Can Children Withhold Consent to Treatment?
BMJ (British Medical Journal). 1993 May 29; 306(6890): 1459-1461.
A dilemma exists when a doctor is faced with a child or a young person who refuses medically indicated treatment. The Gillick case had been interpreted by many to mean that a child of sufficient age and intelligence could validly consent or refuse consent to treatment. Recent decisions of the Court of Appeal on a child's refusal of medical treatment have clouded the issue and undermined the spirit of the Gillick decision and the Children Act 1989. It is now the case that a child patient whose competence is in doubt will be found rational if he or she accepts the proposal to treat but may be found incompetent if he or she disagrees. Practitioners are alerted to the anomalies now exhibited by the law on the issue of children's consent and refusal. The impact of the decisions from the perspectives of medicine, ethics, and the law are examined. Practitioners should review each case of child care carefully and in cases of doubt seek legal advice.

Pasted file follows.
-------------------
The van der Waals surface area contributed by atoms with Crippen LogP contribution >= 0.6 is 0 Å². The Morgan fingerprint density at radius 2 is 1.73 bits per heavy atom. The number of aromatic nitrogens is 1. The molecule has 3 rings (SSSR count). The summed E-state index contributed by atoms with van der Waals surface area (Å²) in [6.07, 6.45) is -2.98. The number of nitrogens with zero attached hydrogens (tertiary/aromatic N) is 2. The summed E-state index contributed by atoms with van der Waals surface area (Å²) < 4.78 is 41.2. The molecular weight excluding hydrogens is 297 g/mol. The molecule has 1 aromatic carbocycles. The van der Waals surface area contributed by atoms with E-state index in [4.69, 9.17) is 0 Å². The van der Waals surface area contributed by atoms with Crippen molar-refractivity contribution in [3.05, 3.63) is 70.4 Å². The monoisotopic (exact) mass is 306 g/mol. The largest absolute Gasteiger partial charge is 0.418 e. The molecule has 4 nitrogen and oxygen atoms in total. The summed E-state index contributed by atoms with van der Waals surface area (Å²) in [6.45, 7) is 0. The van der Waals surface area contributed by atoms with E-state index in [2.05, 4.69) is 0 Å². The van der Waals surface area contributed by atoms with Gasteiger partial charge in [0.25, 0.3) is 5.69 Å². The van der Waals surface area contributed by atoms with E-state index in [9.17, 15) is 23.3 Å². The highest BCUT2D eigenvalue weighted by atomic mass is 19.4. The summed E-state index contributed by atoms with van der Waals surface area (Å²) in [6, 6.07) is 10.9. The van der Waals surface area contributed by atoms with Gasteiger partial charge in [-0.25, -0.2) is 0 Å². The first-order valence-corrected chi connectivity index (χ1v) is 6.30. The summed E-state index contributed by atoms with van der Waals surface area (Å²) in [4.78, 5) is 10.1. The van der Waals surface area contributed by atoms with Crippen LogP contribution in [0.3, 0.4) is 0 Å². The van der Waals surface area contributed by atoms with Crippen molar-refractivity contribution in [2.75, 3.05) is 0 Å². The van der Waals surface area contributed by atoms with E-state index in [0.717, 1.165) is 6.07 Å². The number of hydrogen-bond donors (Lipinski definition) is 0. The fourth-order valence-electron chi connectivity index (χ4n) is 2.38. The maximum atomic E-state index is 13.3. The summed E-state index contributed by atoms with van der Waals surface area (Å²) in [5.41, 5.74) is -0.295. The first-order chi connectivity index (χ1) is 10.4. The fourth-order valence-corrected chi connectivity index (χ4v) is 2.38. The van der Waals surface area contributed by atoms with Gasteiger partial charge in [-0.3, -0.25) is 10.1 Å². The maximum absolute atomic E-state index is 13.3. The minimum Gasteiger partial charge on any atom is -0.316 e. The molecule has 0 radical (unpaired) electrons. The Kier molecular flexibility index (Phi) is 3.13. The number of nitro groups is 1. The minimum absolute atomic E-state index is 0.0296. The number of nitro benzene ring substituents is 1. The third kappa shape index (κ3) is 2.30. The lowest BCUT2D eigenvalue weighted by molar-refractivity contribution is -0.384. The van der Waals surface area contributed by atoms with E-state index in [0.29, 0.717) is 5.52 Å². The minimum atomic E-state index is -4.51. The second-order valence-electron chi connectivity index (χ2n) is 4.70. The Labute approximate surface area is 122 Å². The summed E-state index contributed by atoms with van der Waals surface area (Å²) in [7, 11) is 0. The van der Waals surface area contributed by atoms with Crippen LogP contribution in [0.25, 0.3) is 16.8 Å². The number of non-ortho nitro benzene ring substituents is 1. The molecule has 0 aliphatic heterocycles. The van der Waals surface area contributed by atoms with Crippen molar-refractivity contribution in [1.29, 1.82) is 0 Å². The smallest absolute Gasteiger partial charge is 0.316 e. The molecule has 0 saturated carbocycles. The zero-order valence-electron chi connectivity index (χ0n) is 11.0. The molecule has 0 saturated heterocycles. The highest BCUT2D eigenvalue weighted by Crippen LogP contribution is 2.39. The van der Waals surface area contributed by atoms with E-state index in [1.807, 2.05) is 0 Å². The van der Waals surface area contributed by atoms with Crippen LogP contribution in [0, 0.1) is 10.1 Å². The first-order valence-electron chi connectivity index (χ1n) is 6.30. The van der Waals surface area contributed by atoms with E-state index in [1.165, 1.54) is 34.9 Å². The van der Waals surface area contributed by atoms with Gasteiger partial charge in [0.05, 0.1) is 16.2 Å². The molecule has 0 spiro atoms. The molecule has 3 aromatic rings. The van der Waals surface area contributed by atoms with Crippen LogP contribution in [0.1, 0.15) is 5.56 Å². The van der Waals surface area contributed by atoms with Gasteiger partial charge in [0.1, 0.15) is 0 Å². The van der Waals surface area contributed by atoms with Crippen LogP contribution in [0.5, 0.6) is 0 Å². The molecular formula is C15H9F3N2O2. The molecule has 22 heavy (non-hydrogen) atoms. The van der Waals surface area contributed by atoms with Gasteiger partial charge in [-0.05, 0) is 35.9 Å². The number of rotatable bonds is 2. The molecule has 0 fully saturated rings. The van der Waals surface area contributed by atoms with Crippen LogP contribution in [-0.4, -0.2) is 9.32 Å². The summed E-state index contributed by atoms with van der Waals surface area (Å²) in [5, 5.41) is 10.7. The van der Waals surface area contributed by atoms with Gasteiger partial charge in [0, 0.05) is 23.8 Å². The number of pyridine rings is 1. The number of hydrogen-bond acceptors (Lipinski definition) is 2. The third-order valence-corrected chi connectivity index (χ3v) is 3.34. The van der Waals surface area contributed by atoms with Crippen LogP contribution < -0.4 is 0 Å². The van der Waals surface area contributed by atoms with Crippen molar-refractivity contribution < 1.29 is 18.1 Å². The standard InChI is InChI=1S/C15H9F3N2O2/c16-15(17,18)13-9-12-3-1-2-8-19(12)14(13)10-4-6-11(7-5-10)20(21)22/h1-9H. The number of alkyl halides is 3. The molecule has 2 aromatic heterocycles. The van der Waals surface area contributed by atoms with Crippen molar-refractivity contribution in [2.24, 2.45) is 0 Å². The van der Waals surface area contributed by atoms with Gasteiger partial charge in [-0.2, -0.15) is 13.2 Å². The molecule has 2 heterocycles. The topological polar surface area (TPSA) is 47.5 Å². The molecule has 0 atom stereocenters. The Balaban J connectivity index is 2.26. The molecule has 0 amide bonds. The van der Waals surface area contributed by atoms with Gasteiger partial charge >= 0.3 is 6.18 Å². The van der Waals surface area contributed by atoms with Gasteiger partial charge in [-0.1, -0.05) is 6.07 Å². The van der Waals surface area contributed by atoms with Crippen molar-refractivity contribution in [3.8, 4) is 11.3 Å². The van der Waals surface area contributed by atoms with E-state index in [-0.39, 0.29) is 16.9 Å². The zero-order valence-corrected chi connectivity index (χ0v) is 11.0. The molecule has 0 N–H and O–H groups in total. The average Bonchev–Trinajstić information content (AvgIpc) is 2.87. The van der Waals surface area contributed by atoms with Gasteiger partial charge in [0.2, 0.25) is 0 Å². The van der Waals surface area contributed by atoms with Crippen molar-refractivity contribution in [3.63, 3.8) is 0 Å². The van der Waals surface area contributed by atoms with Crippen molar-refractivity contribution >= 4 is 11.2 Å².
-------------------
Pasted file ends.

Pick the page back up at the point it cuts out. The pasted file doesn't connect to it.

Showing items related by title, author, creator and subject.
Jones, David; Dickenson, Donna; Devereux, John (1994-06)This case conference concerns a child who has been in care following a diagnosis of emotional abuse and a serious incident of physical abuse. She wants to return home again, and her parents, who had previously scapegoated her, ...